Max Weber’s Iron Cage

Max Weber (1864-1920) was a German sociologist who lived during a time of rapid industrialization and economic growth accompanied by the growth of cities. He studied this phenomenon, made observations, generated arguments, and came to conclusions about capitalism which he wrote about in his sociological work, The Protestant Ethic and the Spirit of Capitalism, first published in 1904-05.

Weber observed that Protestants outnumbered other religious affiliations in business, commerce, and economic activity. At the time of this massive economic and technological growth, both Catholicism and Protestantism were strong religious systems, and yet economic activity and leadership was much more observed in the lifestyle of Protestants than Catholics. Weber, therefore, made the argument that this situation must be a result of differences in beliefs or thought systems rather than technology or any other historical or political contexts of the time. So he studied the differences between Catholicism and Protestantism belief systems looking for answers to his research questions. Is there a correlation between specific forms of religious belief and practical ethics? If so, what impact has this had on the trajectory of modern culture and society?

One difference Weber observed was that of the concept of “calling.” In Catholicism calling meant a calling out of the affairs of the world into the priesthood or some sort of monastic life. Only this category of men and women had a calling. Martin Luther, the sixteenth century reformer, put forth the radical idea that everyone has a calling, some specific work they are called by God to do in this life. The baker or the housemaid had as much of a legitimate calling as the priest or the nun and should give their work all their best efforts. Weber observed that work for the Protestant lay person was sacred and special. The individual’s calling was not a fate to submit to, but a commandment to work for the glory of God in every vocation. Weber believed this had a great psychological effect on the Protestant individual.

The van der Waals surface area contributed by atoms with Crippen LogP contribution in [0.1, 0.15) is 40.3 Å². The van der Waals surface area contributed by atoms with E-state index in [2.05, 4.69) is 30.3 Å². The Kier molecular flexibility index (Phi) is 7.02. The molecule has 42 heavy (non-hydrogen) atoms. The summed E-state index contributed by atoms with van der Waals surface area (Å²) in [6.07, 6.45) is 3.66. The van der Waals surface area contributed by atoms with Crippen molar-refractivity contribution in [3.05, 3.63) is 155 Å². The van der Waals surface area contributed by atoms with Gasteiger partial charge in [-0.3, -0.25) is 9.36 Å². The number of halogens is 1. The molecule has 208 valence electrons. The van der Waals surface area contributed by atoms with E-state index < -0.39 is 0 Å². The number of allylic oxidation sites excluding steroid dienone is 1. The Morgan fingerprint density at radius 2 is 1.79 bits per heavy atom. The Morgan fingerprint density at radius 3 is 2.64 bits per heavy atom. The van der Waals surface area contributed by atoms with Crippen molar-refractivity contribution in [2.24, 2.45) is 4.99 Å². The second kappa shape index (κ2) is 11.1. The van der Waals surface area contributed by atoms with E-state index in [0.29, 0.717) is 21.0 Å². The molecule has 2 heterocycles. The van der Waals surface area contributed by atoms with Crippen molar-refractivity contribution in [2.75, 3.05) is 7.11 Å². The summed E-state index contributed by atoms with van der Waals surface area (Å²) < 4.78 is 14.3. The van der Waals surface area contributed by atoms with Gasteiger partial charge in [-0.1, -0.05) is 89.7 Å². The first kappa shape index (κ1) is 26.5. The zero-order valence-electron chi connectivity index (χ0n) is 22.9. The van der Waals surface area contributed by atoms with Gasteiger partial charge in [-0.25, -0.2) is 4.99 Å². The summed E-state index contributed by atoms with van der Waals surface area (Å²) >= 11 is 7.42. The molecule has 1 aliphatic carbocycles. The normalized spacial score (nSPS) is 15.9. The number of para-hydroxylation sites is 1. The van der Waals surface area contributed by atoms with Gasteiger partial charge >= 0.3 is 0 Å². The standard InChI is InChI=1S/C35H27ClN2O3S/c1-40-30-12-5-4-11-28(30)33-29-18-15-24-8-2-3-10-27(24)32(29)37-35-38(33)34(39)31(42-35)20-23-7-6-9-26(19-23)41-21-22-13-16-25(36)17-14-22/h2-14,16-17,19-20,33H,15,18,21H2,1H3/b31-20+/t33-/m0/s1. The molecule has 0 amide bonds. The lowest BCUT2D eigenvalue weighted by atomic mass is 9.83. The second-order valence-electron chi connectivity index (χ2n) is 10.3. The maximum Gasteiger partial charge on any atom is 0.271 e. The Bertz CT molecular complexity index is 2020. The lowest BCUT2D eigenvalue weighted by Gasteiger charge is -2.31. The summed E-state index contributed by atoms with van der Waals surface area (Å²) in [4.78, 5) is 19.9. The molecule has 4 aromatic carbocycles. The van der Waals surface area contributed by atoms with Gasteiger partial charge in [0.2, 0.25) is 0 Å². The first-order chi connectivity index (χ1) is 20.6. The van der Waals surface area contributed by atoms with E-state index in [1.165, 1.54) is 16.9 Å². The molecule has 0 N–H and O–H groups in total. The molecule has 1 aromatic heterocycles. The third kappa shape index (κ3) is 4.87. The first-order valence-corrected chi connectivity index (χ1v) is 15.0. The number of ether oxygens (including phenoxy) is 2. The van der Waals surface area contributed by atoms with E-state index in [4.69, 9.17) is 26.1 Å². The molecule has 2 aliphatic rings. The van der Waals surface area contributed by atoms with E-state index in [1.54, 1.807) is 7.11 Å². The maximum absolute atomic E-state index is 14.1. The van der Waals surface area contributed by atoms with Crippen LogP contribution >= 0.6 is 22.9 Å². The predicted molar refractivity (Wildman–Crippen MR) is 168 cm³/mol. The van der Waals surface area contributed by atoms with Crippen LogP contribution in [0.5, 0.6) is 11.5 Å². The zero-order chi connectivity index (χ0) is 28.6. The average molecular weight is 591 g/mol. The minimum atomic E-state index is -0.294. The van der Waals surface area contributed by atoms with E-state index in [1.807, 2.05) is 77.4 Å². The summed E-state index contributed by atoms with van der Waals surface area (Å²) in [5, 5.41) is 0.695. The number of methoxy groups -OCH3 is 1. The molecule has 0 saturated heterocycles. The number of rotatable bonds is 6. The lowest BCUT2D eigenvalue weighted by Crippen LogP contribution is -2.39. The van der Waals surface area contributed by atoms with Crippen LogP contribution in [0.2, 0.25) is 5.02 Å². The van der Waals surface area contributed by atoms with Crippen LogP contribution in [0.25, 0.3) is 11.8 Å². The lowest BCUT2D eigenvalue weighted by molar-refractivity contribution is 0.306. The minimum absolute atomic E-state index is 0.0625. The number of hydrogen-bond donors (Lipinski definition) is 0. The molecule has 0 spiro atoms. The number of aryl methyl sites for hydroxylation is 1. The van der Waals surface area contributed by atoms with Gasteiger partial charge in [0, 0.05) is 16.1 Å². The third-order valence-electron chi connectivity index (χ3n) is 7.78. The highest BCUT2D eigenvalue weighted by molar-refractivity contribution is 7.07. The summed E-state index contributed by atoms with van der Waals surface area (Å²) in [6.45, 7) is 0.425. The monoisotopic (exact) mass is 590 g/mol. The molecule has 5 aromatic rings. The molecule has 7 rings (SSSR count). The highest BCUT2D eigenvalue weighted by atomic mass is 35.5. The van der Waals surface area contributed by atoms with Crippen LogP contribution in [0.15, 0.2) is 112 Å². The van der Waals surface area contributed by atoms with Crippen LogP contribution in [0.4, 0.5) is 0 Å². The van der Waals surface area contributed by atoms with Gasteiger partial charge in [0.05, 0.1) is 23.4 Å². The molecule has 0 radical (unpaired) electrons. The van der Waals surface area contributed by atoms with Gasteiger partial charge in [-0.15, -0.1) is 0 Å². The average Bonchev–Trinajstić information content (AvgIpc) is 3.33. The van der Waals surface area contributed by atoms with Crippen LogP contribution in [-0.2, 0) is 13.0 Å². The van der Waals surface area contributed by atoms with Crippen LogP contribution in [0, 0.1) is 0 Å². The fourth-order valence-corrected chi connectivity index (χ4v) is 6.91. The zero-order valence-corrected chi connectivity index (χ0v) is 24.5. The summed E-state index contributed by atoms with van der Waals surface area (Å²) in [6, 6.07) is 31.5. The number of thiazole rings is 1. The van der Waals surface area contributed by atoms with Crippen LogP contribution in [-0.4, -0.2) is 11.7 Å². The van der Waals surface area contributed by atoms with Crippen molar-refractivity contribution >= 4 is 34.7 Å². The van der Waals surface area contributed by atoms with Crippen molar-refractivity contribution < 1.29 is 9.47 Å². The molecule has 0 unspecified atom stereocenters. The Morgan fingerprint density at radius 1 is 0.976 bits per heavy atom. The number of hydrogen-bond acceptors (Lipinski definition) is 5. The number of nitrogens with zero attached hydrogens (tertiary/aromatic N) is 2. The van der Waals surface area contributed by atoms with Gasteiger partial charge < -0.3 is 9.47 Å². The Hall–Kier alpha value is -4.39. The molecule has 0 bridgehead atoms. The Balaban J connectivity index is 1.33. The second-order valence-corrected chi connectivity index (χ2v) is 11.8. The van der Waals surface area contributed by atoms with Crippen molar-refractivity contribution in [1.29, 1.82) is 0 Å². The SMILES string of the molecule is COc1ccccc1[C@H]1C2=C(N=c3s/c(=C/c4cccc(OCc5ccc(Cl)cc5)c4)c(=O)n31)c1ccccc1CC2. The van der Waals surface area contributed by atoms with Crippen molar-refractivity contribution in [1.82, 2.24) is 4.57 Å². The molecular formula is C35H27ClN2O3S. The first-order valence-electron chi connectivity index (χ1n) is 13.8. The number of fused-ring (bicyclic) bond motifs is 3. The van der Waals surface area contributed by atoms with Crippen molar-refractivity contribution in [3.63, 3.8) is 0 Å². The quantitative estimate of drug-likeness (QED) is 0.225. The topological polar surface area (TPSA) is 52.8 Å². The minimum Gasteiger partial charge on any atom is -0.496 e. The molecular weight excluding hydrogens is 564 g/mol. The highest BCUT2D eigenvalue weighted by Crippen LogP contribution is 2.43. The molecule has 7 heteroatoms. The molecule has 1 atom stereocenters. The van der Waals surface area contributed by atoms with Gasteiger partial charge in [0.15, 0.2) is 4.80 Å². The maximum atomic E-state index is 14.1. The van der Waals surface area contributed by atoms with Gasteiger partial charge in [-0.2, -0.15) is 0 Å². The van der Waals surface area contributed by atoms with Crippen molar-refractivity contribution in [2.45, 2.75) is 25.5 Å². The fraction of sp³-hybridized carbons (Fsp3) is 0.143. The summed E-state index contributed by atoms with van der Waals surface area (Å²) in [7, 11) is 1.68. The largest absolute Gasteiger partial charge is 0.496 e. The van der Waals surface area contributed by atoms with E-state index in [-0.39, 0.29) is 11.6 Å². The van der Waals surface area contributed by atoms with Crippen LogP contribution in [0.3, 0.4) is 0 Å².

Weber also studied the legacy of the other great figure of the Reformation, John Calvin. Calvin taught the doctrine of predestination in which only a select number of people have been chosen in advance to go to heaven, and the rest are lost. The only sure way to know if you were among the elect would be when you died and discovered whether you ended in heaven or hell. Weber vividly describes the state of mind this created for Calvinists. No one could help you- no priest, no sacraments, no Church as they could in the Catholic belief system. You were on your path alone towards an eternal destiny that was foreordained for you. You would live anxiously with the question of whether you were one of the elect, and common pastoral counseling would be to exhort piety and hard work as ways to try to prove to yourself, and others, that you were indeed chosen and saved.

In addition to Luther and Calvin, Weber studied various other “ascetic” branches of Protestantism whose belief systems included a great emphasis on piety, sanctification, ethical conduct, and the like – Pietism, Methodism, Baptist sects, Mennonites, and Quakers. These belief systems, while not holding to the doctrine of predestination, also taught a disciplined, methodical spiritual growth that included deep piety and hard work.